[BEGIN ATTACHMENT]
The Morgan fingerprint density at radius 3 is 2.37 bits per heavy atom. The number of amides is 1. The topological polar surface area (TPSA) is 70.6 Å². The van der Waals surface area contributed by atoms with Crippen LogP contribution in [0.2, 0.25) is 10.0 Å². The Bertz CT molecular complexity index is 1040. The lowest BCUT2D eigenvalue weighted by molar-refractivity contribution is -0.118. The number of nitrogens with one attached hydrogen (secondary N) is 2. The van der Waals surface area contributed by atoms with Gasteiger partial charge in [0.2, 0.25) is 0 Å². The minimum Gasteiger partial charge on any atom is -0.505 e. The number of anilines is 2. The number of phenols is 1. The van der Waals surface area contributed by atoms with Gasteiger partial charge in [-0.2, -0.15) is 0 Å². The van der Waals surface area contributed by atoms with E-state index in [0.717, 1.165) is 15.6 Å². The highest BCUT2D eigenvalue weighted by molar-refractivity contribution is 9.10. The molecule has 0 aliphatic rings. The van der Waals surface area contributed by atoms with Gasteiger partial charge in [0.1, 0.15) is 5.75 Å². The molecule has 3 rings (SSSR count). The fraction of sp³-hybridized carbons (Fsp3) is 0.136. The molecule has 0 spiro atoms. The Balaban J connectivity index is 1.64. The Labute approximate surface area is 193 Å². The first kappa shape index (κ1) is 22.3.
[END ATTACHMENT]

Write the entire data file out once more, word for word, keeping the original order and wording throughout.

The Morgan fingerprint density at radius 3 is 2.37 bits per heavy atom. The number of amides is 1. The topological polar surface area (TPSA) is 70.6 Å². The van der Waals surface area contributed by atoms with Crippen LogP contribution in [0.2, 0.25) is 10.0 Å². The Bertz CT molecular complexity index is 1040. The lowest BCUT2D eigenvalue weighted by molar-refractivity contribution is -0.118. The number of nitrogens with one attached hydrogen (secondary N) is 2. The van der Waals surface area contributed by atoms with Gasteiger partial charge in [0.2, 0.25) is 0 Å². The minimum Gasteiger partial charge on any atom is -0.505 e. The number of anilines is 2. The number of phenols is 1. The van der Waals surface area contributed by atoms with Gasteiger partial charge in [-0.2, -0.15) is 0 Å². The van der Waals surface area contributed by atoms with E-state index in [0.717, 1.165) is 15.6 Å². The highest BCUT2D eigenvalue weighted by molar-refractivity contribution is 9.10. The molecule has 0 aliphatic rings. The van der Waals surface area contributed by atoms with Gasteiger partial charge in [0.1, 0.15) is 5.75 Å². The molecule has 3 rings (SSSR count). The fraction of sp³-hybridized carbons (Fsp3) is 0.136. The molecule has 0 spiro atoms. The Balaban J connectivity index is 1.64. The Labute approximate surface area is 193 Å². The first kappa shape index (κ1) is 22.3.